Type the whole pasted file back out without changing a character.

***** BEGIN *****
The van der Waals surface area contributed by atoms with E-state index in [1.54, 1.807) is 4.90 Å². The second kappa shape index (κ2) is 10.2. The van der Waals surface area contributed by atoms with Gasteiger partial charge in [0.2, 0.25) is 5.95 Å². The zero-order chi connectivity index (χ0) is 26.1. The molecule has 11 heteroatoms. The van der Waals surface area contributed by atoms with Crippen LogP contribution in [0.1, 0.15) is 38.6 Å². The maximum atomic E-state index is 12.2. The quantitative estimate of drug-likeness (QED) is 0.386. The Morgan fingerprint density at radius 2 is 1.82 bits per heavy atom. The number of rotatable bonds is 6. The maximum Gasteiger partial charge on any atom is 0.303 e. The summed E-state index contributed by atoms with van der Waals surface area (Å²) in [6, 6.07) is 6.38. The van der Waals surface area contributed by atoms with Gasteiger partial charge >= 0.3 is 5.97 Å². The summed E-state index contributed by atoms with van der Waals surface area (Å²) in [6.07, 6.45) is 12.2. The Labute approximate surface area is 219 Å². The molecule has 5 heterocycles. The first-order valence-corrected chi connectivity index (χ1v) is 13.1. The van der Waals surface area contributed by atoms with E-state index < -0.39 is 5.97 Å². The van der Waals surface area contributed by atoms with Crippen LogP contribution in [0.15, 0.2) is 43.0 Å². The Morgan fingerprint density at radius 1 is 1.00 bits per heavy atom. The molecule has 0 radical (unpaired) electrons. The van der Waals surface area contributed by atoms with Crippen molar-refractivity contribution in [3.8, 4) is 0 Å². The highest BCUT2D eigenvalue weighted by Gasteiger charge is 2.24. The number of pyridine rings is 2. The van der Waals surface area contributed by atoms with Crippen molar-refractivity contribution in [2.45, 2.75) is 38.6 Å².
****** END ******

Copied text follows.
The van der Waals surface area contributed by atoms with E-state index in [1.54, 1.807) is 4.90 Å². The second kappa shape index (κ2) is 10.2. The van der Waals surface area contributed by atoms with Gasteiger partial charge in [0.2, 0.25) is 5.95 Å². The zero-order chi connectivity index (χ0) is 26.1. The molecule has 11 heteroatoms. The van der Waals surface area contributed by atoms with Crippen LogP contribution in [0.1, 0.15) is 38.6 Å². The maximum atomic E-state index is 12.2. The quantitative estimate of drug-likeness (QED) is 0.386. The Morgan fingerprint density at radius 2 is 1.82 bits per heavy atom. The number of rotatable bonds is 6. The maximum Gasteiger partial charge on any atom is 0.303 e. The summed E-state index contributed by atoms with van der Waals surface area (Å²) in [6, 6.07) is 6.38. The van der Waals surface area contributed by atoms with Gasteiger partial charge >= 0.3 is 5.97 Å². The summed E-state index contributed by atoms with van der Waals surface area (Å²) in [6.07, 6.45) is 12.2. The Labute approximate surface area is 219 Å². The molecule has 5 heterocycles. The first-order valence-corrected chi connectivity index (χ1v) is 13.1. The van der Waals surface area contributed by atoms with E-state index < -0.39 is 5.97 Å². The van der Waals surface area contributed by atoms with Crippen LogP contribution in [0.15, 0.2) is 43.0 Å². The Morgan fingerprint density at radius 1 is 1.00 bits per heavy atom. The molecule has 0 radical (unpaired) electrons. The van der Waals surface area contributed by atoms with Crippen molar-refractivity contribution in [3.8, 4) is 0 Å². The highest BCUT2D eigenvalue weighted by Gasteiger charge is 2.24. The number of pyridine rings is 2. The van der Waals surface area contributed by atoms with Crippen molar-refractivity contribution in [2.45, 2.75) is 38.6 Å².